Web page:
Children of a lesser God?

September 20, 2020

Celebrating the life of Kausar

I left Pakistan 20 years ago, but my ties to my soil remain strong as ever. My childhood and adolescence remain a very important part of who I am today. I thank Pakistan for making them memorable and happy.

At the mature age of 45, I reflect on what my country could have taught me better. ‘Country’ includes my social group, family and kin, friends and peers. These reflections are an effort towards telling the next generation about a few pitfalls my generation did not avoid. We, the so called privileged upper middle class of Pakistani society, tend to follow these patterns generation after generation. Now it is time to break the pattern and set new ones because if unchanged, these patterns will repeat themselves in years to come.

It wasn’t very difficult to hire a domestic help in the house when I was growing up. The salary paid to the person is still a miniscule fraction of what I have paid for house help in many other countries. In Pakistan, there were always people available to help, a privilege I took for granted and missed greatly when I moved overseas. What I had not realized living in Pakistan was that I could do the many things I had wanted to do because there was always someone working for me at home. Food was cooked, clothes washed and ironed, house cleaned because there were other human hands doing all that for me.

After leaving Pakistan, I had to, somehow, do this all by myself while also living a life. In the beginning, I knew not how to do it.

Kausar came into my life when I was 11 and still remains the most influential matriarch of our household. Her power is only a little less than that of my mother, who has, reluctantly, bequeathed this status to her. As a child and then a teenager, I didn’t really expect Kausar to have a life outside of our home. The fact that she was truly devoted to my siblings and me reaffirmed this belief. We gave her love in return but always remembered that she was a helper. Social norms and forms never let us forget. I would still act the spoilt child if she didn’t carry out my instructions and was happy as long as she was obedient.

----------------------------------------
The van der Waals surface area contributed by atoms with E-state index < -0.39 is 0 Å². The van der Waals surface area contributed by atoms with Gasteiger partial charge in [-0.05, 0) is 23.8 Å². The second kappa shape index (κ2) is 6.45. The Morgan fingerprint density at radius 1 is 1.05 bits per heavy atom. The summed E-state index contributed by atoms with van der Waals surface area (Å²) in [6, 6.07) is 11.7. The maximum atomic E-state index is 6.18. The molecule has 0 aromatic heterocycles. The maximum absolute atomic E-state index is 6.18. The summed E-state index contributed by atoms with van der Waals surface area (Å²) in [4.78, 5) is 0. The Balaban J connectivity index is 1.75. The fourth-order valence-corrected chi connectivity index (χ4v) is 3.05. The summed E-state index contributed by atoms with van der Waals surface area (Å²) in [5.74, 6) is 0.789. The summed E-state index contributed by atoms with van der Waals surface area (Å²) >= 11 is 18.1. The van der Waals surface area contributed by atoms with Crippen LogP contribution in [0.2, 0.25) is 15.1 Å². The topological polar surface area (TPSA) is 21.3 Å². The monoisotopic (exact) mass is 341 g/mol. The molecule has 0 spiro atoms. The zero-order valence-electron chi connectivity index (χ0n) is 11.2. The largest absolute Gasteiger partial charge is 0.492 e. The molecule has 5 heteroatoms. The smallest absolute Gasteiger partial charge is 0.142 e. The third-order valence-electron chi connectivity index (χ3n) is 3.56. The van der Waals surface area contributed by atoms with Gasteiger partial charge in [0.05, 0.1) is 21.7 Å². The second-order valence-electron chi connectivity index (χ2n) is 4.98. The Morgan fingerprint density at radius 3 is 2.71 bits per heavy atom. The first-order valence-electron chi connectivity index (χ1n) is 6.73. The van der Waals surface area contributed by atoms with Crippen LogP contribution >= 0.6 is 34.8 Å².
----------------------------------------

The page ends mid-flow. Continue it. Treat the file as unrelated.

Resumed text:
Thirty-four years later, I have decided to give situations the importance they deserve. I am far more dismissive of imperfection than I ever was. Acquiring perfection is a continuous, exhausting, uphill task and I am not convinced it always justifies the means used to acquire it. I am far more tolerant of a broken vase that slipped from the helper’s hand than I ever was, before. A crease left on the shirt that should have been ironed to perfection, a bit of dust that shouldn’t have been there, and the list goes on. I hope I have come a long way.

In the West, it was so very different from how we perceived and treated our ‘servants’ in Pakistan. Because they commanded respect, we had to give it to them. You talked to them politely, reprimanded a breach of duty as an employer but had no ownership rights over them. They had a life outside their working hours.

When I left Pakistan, my family and Kausar; I realized that maids or ‘helpers’ performed honourable duties in return for a good amount of money and respect. They valued their jobs and were proud of their work just like any other worker. In the West, it was so very different from how we perceived our “servants” in Pakistan. Because they commanded respect, we gave it to them. You talked to them politely, reprimanded a breach of duty as an employer but had no ownership rights over them. They had a life outside their working hours. The division of class, although very prevalent in the Western society, seemed less obvious to my inexperienced eyes, as we all merged into the crowds on the buses and tube stations.

If I can erase only half of the sense of entitlement from my children’s upbringing that I still see in privileged Pakistani homes, I would consider my job well done. To be tolerant of mistakes made by a less fortunate, less educated person who would probably not be our helper if she had better work opportunities. To know that there is more to life than a creaseless bed-sheet or food that is not cooked to gourmet standards; and that there is no shame but pride in doing your work yourself.

Kausar has given my parents, my children, my sisters and me, 34 years of her life. She has looked after me, my children and now, my parents. While caring for our three generations, she has aged herself. Her gait has become feeble, but her sense of humour is just as strong. She still holds the household together like she used to and is able to find a missing napkin or towel like nobody else.

During the ups and downs of helping to run a home, she has remained steadfast in her devotion to our family. I want this piece to be a celebration of her services which are being appreciated not with a medal but with heartfelt gratitude.

The writer is a freelancer based   in Manila. She has been teaching 
creative writing in London, Pakistan and Manila

Children of a lesser God?